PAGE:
Genealogy Research

In recent articles we’ve devoted our time to getting started with genealogy and how to stay organized. These articles represent simple, but important steps for moving forward with your genealogy research.

In our last article on Genealogy Charts, Forms and Outlines we discussed how genealogy is similar to putting together a big jigsaw puzzle. You start out with a few pieces of the puzzle (names, dates and locations) with the goal being to piece all of this information together in order to complete your family history.

As mentioned though, unlike a jigsaw puzzle, you’ll find that you don’t have the luxury to see the completed picture of the puzzle before you begin. You basically will work on this picture at same time that you are doing your research. In our last article we mentioned that one way to a working picture of your research is to make use of pedigree charts or other types of forms or outlines.

Hopefully you’ve downloaded our free charts and forms (click here to view this article) and have had a chance to start filling in some of the family information that you’ve already gathered. If you’ve completed all of these steps, you’re well on the way to uncovering your family history.

But, the journey is just beginning and it might be filled with some surprises and interesting details about your family.

Pedigree ChartFor simplicity’s sake, let’s assume that you’re working with a pedigree chart (like the one shown here). After you’ve filled in some detail, you’ve probably noticed a few areas that are missing a name, date or location. You may be asking yourself, “where do I go from here and what are my next steps?”.

Now that you’ve reached this point, one of the most important steps that you can take is to establish some priorities for your research. Without priorities you’ll soon discover that your time and energies are being pulled in several different directions at the same time. Establishing genealogy research priorities will save you a lot of time, energy and much frustration.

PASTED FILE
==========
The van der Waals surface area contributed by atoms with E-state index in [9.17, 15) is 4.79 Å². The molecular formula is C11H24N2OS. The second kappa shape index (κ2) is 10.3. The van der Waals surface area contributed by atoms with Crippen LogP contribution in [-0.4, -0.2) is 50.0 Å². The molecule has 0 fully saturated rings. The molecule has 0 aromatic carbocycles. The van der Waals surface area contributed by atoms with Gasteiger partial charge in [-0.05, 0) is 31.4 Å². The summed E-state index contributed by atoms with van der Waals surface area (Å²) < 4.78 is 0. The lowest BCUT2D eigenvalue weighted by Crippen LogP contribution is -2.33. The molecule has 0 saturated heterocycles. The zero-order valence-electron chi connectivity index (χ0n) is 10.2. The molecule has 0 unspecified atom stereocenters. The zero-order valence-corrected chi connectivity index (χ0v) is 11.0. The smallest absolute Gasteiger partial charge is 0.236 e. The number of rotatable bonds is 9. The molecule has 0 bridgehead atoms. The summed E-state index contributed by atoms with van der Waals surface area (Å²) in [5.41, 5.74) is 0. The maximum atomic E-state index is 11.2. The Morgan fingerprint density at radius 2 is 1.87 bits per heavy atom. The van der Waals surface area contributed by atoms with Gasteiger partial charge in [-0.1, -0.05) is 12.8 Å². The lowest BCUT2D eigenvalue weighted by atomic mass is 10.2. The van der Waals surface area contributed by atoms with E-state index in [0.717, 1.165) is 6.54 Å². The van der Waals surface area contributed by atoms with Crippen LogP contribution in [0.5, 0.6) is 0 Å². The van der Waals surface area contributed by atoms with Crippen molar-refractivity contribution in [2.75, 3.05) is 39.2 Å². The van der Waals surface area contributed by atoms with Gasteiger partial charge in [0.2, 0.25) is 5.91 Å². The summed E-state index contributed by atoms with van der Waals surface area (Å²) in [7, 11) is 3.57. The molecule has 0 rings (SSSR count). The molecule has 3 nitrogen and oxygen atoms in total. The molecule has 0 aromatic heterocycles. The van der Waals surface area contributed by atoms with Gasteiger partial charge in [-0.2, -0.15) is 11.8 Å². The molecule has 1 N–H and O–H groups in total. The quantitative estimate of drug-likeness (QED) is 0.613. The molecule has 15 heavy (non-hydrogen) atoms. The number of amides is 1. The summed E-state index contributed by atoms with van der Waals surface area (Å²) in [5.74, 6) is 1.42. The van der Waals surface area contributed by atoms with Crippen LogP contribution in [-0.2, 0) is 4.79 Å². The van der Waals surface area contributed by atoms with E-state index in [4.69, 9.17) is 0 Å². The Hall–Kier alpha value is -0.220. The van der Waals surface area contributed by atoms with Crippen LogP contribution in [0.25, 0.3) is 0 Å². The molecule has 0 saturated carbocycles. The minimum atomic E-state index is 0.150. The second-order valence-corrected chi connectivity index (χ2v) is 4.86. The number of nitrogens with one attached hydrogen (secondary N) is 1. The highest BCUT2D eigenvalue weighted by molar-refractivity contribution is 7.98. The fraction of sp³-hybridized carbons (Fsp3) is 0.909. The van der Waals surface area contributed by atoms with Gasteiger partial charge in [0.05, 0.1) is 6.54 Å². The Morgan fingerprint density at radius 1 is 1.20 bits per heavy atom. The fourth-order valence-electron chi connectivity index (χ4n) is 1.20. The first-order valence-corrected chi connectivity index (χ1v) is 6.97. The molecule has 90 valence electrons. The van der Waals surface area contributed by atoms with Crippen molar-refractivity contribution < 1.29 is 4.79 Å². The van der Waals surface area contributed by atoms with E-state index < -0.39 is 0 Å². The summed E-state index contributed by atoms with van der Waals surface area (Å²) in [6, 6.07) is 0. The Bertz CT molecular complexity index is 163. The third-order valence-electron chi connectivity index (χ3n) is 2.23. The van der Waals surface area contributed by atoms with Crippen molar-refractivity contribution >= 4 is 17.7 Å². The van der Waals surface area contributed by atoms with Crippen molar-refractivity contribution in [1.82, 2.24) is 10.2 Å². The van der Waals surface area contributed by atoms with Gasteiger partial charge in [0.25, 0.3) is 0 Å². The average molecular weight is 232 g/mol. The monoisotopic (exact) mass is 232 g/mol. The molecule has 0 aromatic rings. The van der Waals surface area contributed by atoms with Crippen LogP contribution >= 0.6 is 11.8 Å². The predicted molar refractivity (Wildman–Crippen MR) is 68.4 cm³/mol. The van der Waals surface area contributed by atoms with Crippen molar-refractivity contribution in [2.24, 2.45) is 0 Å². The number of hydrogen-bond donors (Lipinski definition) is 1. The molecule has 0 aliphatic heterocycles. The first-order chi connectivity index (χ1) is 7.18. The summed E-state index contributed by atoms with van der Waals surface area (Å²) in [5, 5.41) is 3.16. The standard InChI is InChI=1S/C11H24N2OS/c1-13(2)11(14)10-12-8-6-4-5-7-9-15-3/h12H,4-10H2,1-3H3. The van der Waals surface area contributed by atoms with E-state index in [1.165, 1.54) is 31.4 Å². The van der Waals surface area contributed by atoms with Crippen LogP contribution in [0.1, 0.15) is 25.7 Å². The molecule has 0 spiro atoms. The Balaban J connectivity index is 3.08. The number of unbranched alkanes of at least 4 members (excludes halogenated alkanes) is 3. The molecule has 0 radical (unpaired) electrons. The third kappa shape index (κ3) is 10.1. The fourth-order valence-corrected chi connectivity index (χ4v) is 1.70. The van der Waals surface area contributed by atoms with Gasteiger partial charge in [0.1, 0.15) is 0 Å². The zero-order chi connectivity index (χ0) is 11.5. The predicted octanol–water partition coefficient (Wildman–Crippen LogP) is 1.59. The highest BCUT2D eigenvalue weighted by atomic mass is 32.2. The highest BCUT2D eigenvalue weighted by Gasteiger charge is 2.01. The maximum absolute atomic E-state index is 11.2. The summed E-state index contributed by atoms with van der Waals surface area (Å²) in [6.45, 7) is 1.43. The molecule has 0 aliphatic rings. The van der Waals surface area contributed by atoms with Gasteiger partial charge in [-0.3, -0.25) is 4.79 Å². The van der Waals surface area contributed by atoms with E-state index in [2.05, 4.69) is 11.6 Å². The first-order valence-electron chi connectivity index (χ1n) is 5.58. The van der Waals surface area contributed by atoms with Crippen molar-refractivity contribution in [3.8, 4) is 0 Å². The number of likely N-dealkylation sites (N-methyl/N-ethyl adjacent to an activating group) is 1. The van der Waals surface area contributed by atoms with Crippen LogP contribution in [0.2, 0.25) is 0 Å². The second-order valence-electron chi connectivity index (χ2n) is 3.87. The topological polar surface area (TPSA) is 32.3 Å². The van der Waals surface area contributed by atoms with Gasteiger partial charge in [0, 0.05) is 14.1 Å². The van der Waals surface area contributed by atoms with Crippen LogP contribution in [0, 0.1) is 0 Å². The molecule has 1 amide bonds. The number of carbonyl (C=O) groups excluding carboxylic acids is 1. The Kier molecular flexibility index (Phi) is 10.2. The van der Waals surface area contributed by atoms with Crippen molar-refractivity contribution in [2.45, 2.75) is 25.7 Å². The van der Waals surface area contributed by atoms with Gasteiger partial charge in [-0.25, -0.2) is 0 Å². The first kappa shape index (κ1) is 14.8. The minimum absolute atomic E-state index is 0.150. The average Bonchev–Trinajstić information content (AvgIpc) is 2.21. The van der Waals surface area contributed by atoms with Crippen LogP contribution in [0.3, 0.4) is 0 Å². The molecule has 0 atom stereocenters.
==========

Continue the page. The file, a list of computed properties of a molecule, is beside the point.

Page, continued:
How do you establish these priorities? First, look at what’s of most interest to you with your research. For example, are you more interested in exploring your father’s side or your mother’s side? Long term, the answer to this won’t matter much, but if you’re just starting your genealogy research, we suggest that you take the easiest path possible.

What do we mean by this? First, look at the amount of information about your family that you have on hand. Do you have more to go on with the Mother’s side (“maternal”) or the father’s side (“paternal”). The paternal side is usually a bit easier to begin with because last names are usually passed down from generation to generation though the father. (There are exceptions to this practice based on the country or date that an individual was named).

Secondly, you’ll need to take into consideration the surname that you are interested in researching. Is it “Jones” or “Thompkins”? Obviously the surname “Thompkins” will be much easier to search for than “Jones” just because there are a lot fewer people with the surname “Thompkins”.

You’ll just find it much easier to spot less common surnames in the research materials that you’ll be going through, especially when it comes to records like the census or online name searches.

For now, let’s take a quick peek at the information that is missing from your pedigree chart or outline. Are you missing a location, a father’s or mother’s first name, a last name? Look at the information for your most recent relatives first and work back in time.

We’re basically looking for gaps in your information that prevent you from finding the name or location of an earlier relative. When you spot a gap that needs to be filled in, first review the following list of steps:

  1. Have you reviewed all of the information that you have on hand in order to make sure that you haven’t missed filling in something?
  2. Do any family members have additional information regarding this individual or family?
  3. Is there maybe an old family bible or a “Who’s Who” book sitting up in the attic that might contain some of this information?
  4. Do you know the location of that person or family at a specific time.

Once you have uncovered and documented all of the information that your friends or family have about an individual or family, your next step is to start looking in public records, biographies and church records to fill in some of the gaps you’ve uncovered.

We’ll begin to explore those other sources of information in the article titled Using Public Records.